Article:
A number of commenters made suggestions regarding the documentation required for proof of eligibility and the manner and timeframe in which that documentation is to be submitted. Some commenters suggested that the regulations should not require submission of proof of unavailability of primary evidence (e.g., a birth certificate) before accepting secondary evidence (e.g., a baptismal record or a consistent prior claim). Conversely, other commenters suggested that the standard should call for the submission of the “best evidence available.” In considering applications and petitions for benefits under the Act, the Department's policy has generally been that the applicant should submit, and the adjudication should be based on, the best evidence available. In determining whether a particular type of evidence is generally available from foreign countries, the Department is guided by the information contained in Volume 9, Part IV, Appendix C of the Department of State's Foreign Affairs Start Printed Page 15838Manual (FAM), which reports that birth certificates, marriage records, divorce records, death certificates, and adoption certificates are all generally available from Haiti. This is not to say, as it could be said about any country in the world, that in an individual case, a particular record may not have become lost or destroyed, or be otherwise unavailable. For this reason, the Department requires an applicant to submit proof of the unavailability of primary documentation from Haiti before considering secondary evidence. In short, the only way of knowing that secondary evidence is the “best evidence available,” and is therefore acceptable documentation, is to first establish that the primary evidence is unavailable. However, with regard to applications for adjustment of status under HRIFA, there is a very significant factor that complicates the application of the “best evidence available” standard: the March 31, 2000, HRIFA deadline for the filing of applications by principal applicants. Because of this deadline, the Department has determined that it is best to temper this standard so as to allow applicants to file for adjustment of status using secondary evidence as long as they also submit evidence that they have requested the primary evidence from an official recordkeeper (e.g., the Haitian National Archives). This approach will avoid the risk of persons being unable to apply for adjustment under HRIFA, while at the same time ensuring the integrity of the documentation. In instances in which the primary documentation arrives prior to the applicant's interview with an immigration officer or hearing before an immigration judge, the applicant would present the primary documentation at such interview or hearing. Where the documentation does not arrive prior to the interview or hearing, the interviewing officer or presiding judge would make a determination whether to make a decision based on the evidence available or to continue the case until the primary documentation arrives.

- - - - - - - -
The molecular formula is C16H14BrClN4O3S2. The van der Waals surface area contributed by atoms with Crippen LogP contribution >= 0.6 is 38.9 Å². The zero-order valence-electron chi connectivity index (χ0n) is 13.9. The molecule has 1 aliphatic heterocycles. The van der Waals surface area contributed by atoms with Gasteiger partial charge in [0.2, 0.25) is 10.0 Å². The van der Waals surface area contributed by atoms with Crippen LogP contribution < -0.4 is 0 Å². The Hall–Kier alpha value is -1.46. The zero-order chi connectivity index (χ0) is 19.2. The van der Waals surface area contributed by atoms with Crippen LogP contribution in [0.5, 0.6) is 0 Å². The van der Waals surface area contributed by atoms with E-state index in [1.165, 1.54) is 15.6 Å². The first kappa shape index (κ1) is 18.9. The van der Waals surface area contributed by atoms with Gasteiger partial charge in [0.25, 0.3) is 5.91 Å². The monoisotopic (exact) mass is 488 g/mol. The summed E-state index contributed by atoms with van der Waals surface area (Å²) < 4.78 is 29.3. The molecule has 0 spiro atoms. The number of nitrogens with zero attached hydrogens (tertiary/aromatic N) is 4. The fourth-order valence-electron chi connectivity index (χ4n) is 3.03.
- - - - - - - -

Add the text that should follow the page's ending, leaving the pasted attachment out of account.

Some commenters were under the mistaken impression that the regulations, see, e.g. 8 CFR 245.15(i), always require that a Form I-94 be submitted as proof of entry. If the alien is in possession of the Form I-94, he or she should submit it, but if the alien never received or lost the Form I-94, it cannot be submitted. Where it is crucial that the applicant establish the date of arrival, as with children who arrived without parents, secondary documents may be submitted (such as transportation company records or an affidavit) in lieu of a missing or nonexistent Form I-94. The regulations have been amended to clarify this point. However, the applicant is still required to meet the requirements set forth in 8 CFR 245.15(i) pertaining to documenting when the applicant's physical presence in the United States began.